MIAMI — The effort to name a portion of Route 66 that cuts through northeastern Ottawa County apparently has ended.
State Sen. Nathan Dahm said Wednesday that he will pull a bill he and Sen. Marty Quinn were planning to introduce that would rename a 4-mile portion of “The Mother Road” here the President Donald J. Trump Highway.
The designated area would start just north of G.A.R. Cemetery, north through Commerce and end at Mushroom Farm Road.
“I support our president, I really do. I just don’t necessarily support this action by these senators,” said Michael Hart, mayor of Commerce — which is the boyhood home of one of Oklahoma’s most noted personalities, Mickey Mantle.
Dahm told the Tulsa World he may find another spot to rename a section of roadway after the president, but it won't be associated with Route 66.
"I am open to working with anyone to find a satisfactory solution," Dahm told the World.
“I am happy,” State Rep. Ben Loring said Friday morning. “The importance of historic Route 66 to the country and to this state in particular has to be preserved. It is the most well known road in the world.
“It’s incumbent upon every elected official in the state of Oklahoma to do everything we can to preserve its iconic status. Anything in any way that would diminish that should be avoided.”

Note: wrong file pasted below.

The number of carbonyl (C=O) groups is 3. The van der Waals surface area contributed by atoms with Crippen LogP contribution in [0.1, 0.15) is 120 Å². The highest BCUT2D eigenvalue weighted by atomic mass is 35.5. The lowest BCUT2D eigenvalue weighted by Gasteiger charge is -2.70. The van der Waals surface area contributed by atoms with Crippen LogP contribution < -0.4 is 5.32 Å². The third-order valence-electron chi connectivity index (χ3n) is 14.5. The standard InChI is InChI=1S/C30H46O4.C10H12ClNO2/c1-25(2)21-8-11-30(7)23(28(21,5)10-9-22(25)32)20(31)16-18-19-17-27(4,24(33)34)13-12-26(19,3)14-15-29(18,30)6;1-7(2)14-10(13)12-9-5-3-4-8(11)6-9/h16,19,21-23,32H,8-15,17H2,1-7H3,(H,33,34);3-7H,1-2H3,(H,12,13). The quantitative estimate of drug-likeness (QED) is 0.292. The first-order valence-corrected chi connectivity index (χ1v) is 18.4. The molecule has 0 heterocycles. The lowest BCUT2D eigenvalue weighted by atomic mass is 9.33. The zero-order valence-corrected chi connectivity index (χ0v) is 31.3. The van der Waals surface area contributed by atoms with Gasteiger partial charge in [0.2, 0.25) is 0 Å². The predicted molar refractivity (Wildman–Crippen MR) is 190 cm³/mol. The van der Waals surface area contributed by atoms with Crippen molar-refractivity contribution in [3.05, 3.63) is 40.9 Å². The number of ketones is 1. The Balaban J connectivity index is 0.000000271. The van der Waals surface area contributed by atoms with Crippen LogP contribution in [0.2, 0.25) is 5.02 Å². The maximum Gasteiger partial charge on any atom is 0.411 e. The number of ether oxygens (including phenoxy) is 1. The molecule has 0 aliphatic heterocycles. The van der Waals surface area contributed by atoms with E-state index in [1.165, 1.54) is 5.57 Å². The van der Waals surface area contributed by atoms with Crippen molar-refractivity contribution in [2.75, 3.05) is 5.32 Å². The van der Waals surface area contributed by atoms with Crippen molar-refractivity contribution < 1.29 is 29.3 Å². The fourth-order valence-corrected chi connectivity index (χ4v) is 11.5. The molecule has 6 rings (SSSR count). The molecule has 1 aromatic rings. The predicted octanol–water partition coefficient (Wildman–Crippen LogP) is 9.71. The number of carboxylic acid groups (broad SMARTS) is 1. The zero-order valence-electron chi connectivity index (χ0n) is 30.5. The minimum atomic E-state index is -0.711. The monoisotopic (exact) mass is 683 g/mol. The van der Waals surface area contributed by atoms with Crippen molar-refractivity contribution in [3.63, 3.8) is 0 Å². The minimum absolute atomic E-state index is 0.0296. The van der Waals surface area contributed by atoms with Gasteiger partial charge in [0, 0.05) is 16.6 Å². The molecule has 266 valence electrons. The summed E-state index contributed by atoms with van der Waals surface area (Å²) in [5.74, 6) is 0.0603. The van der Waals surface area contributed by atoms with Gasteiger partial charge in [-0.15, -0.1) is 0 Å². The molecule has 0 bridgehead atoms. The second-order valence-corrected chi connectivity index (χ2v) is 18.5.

Route 66 stretched from Chicago to Bakersfield, California, a distance of 2,448 miles.
Oklahoma and Miami in particular, is one of the most popular stops for tourists.
“Route 66 is a national treasure,” said Amanda Davis, executive director of Visit Miami OK and director of tourism, City of Miami. “Honoring a president or elected official, on either side, is a bad idea. There needs to be another location identified.”
Author Michael Wallis, whose “Route 66: The Mother Road” became a best seller, chimed in via Facebook:
"Route 66 is not red or blue. The Mother Road's color is purple."
Oklahoma Route 66 Association president Rhys Martin also said he’s happy that the legislation is being reconsidered.
“I feel like after monitoring social media and reaction from a lot of other corners that the right decision was made,” he said.
Martin said a trip to Miami around 2013 to see the Coleman Theatre was his awakening to Route 66.
“I had just heard about it and decided ‘let’s go see what this is all about,” he said. “That’s what turned me on to Route 66. I have a very soft spot for Miami.
“Every state has its own identity on 66 and I think that is why it appeals to so many people: you get a little bit of everything.”